Category: Fun facts

What is the difference between a crosswalk and a pedestrian crossover?

To kick off the first ever Pedestrian Safety Month, let’s discuss the traditional crosswalk vs the new pedestrian crossover. 

The standard crosswalk is found at an intersection. Motorists do not have to wait for pedestrians to cross the full width before proceeding.

A pedestrian crossover, on the other hand, can be found at any stretch of roadway, not necessarily at an intersection, generally in areas where pedestrians would benefit from a controlled crosswalk but there is not enough traffic to warrant a traffic light. At a crossover, motorists must wait for pedestrians to cross the full width of the road before proceeding.

Some of the features of a pedestrian crossover are:

Always have “ladder” style stripes that mark the crossing area.

Always have roadside signage that says “Stop for Pedestrians”.

Always have pavement markings to show where cars and/or cyclists must stop.

Sometimes have lights or overhead signage.

There are four types of pedestrian crossovers. Spot the differences:

Type D
Type C
Type B
Type A

On my first crack at this, the difference I saw was in the cars that were stopped.  One is a BMW, one is a Mercedes and one is a Chrysler minivan.

The actual differences in the crossovers themselves is as follows: 

(from and

Type D:

  • Lines that mark the crossing area
  • Clear place for motorists and cyclists to stop
  • Roadside signs

Type C:  Same as Type D but with added flashing lights, activated by pedestrian.

Type B:  Same as Type C but with added overhead signs.

Type A:  From what I can see, this one also has warning signs such as the X painted on the road and X on the overhead signs.  Although, it does not have the ladder-style painted stripes nor the teeth that tell you where to stop.

It seems that some places are trying to grab the attention of motorists even more by painting the stripes on the road as a 3-D illusion.  Is it effective, or too distracting?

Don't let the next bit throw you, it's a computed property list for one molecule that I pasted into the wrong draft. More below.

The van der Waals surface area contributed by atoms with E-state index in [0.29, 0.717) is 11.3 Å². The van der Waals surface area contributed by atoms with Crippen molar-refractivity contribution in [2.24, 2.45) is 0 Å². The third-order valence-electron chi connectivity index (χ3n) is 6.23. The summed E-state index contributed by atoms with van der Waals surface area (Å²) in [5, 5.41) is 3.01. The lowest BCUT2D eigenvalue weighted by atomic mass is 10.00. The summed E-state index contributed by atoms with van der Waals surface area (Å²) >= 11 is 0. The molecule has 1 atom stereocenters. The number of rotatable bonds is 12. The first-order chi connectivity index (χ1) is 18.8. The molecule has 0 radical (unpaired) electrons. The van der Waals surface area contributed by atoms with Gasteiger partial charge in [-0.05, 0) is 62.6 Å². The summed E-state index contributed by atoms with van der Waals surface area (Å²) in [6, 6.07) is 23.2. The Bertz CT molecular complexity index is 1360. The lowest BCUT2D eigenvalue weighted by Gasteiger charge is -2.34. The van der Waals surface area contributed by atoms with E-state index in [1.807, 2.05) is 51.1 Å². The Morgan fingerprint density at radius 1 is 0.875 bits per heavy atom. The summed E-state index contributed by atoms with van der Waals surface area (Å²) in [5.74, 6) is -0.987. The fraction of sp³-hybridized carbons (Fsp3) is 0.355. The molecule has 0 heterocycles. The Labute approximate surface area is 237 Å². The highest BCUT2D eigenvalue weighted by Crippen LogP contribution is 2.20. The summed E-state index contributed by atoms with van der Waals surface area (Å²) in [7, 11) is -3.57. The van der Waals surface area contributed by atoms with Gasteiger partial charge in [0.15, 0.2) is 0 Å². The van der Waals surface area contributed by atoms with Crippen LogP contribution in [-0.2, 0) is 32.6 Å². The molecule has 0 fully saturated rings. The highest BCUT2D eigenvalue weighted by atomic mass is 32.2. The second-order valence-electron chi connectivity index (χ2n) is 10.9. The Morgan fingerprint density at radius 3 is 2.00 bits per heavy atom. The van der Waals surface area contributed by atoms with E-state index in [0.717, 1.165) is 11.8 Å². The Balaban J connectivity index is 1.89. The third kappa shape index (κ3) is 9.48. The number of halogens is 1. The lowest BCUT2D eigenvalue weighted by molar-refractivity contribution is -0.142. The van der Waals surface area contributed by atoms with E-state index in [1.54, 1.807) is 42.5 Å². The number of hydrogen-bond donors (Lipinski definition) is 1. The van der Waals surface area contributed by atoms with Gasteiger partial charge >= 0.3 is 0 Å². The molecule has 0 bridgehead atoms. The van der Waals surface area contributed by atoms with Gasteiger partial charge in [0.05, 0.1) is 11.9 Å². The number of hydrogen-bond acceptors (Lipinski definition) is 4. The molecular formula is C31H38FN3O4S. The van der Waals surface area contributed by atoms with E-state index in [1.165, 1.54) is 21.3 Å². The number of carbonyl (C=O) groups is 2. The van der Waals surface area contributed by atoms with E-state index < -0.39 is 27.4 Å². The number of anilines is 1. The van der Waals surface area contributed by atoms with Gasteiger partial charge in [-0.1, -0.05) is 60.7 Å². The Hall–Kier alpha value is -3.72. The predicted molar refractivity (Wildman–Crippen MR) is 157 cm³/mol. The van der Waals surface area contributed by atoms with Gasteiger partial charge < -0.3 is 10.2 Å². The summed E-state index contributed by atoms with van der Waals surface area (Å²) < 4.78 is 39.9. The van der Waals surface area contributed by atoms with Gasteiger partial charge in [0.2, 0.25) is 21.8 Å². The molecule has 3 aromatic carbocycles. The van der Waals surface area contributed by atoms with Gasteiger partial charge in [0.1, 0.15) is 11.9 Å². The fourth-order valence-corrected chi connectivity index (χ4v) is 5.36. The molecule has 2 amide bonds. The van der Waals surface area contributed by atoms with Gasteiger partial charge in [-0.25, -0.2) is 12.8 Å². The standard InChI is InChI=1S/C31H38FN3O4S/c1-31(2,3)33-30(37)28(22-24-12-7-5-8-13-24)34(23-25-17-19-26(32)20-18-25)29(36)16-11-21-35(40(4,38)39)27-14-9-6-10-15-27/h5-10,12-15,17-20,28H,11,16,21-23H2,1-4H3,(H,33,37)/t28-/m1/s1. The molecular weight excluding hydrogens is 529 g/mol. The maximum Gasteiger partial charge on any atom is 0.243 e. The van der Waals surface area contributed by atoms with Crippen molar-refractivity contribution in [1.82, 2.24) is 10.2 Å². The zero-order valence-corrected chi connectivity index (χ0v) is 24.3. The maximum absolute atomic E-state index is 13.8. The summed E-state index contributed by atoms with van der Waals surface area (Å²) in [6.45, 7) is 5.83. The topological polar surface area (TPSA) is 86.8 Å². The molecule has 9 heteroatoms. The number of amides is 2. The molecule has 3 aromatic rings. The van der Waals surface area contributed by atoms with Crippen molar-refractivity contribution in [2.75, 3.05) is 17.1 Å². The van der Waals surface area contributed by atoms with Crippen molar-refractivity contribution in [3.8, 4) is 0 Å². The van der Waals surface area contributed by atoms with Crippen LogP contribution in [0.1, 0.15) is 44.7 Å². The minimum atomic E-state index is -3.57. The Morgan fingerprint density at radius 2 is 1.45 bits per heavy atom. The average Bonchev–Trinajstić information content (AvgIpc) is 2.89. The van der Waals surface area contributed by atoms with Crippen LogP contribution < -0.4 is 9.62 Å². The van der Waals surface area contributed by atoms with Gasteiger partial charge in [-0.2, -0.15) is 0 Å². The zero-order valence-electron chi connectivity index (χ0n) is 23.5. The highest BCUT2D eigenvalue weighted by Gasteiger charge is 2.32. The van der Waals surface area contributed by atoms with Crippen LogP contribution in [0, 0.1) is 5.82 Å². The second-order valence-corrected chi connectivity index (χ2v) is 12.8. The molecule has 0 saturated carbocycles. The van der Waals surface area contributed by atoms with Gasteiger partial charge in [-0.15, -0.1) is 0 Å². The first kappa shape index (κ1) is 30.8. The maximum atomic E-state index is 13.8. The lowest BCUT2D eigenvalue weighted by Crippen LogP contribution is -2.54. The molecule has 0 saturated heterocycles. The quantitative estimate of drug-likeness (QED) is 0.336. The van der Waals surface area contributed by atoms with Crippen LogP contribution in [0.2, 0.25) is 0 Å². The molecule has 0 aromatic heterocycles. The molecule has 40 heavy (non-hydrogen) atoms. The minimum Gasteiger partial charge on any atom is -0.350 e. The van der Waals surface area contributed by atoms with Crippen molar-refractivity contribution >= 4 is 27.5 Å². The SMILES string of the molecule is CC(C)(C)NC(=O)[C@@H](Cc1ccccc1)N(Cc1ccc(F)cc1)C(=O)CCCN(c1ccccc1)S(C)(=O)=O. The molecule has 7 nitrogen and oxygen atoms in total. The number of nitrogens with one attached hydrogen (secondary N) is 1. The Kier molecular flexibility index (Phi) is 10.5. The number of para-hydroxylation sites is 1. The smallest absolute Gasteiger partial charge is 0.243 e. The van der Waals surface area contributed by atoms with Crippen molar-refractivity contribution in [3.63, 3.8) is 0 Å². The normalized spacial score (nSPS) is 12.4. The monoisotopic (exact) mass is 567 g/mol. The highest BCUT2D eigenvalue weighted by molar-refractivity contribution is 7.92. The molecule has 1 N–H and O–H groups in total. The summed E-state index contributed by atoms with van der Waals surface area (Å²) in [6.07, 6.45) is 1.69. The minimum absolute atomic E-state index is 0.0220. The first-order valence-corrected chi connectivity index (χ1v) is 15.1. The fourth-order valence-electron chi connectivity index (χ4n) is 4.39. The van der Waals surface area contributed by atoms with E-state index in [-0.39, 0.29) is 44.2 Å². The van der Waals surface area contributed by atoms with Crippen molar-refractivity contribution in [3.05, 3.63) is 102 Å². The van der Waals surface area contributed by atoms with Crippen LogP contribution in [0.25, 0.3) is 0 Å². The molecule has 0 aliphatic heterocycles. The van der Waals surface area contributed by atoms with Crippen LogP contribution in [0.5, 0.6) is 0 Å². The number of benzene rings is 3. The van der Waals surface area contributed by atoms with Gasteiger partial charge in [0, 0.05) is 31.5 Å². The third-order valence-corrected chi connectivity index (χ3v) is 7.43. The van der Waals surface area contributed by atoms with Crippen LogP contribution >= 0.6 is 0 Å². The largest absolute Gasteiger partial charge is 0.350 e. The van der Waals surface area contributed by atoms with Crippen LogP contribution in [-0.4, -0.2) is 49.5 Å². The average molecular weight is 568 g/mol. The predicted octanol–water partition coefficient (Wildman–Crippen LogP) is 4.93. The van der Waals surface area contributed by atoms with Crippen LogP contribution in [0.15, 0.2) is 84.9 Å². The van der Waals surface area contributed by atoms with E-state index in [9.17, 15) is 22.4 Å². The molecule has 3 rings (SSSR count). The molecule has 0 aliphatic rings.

3-D pedestrian crossover in Halifax
3-D pedestrian crossover in Halifax

For me it combines two things I like, optical illusions and public art.

Myths about driving in Canada

Myth #1:  It is illegal to drive wearing flip-flops. 

There is no law that states what you need to wear on your feet while driving.  You can even drive barefoot if you want.  Heck, there’s not even a law that says you need to wear clothes.  But keep in mind that if you are driving and your flip flop gets stuck under your brake pedal and causes an accident, you will have more than just the fashion police to deal with.

flip flops


Myth #2:  If you get pulled over and you don’t have your driver’s license with you, you have 24 hours to produce it. 

You don’t.  You need to have it with you.  If you don’t have it on you to show the police, they can choose to not charge you if there is another way for them to look you up, which depends on your province and the resources they have on hand.  If they are lenient, they may give you time to get your license, but they don’t need to.


Myth #3:  It is illegal to drive with a cracked windshield

Regardless of the length of the crack or the percentage of the windshield that is cracked, it is not the crack itself that is illegal, it is the result that should concern you.  If the crack is in a place that reduces your visibility, then that is a safety concern and is just as illegal as anything else that reduces visibility.  Also, since the windshield is important in the structural integrity of the vehicle, having a crack in it compromises this even if it is not obstructing your view.

cracked windshield


Myth #4:  Traffic laws are not enforceable on private property.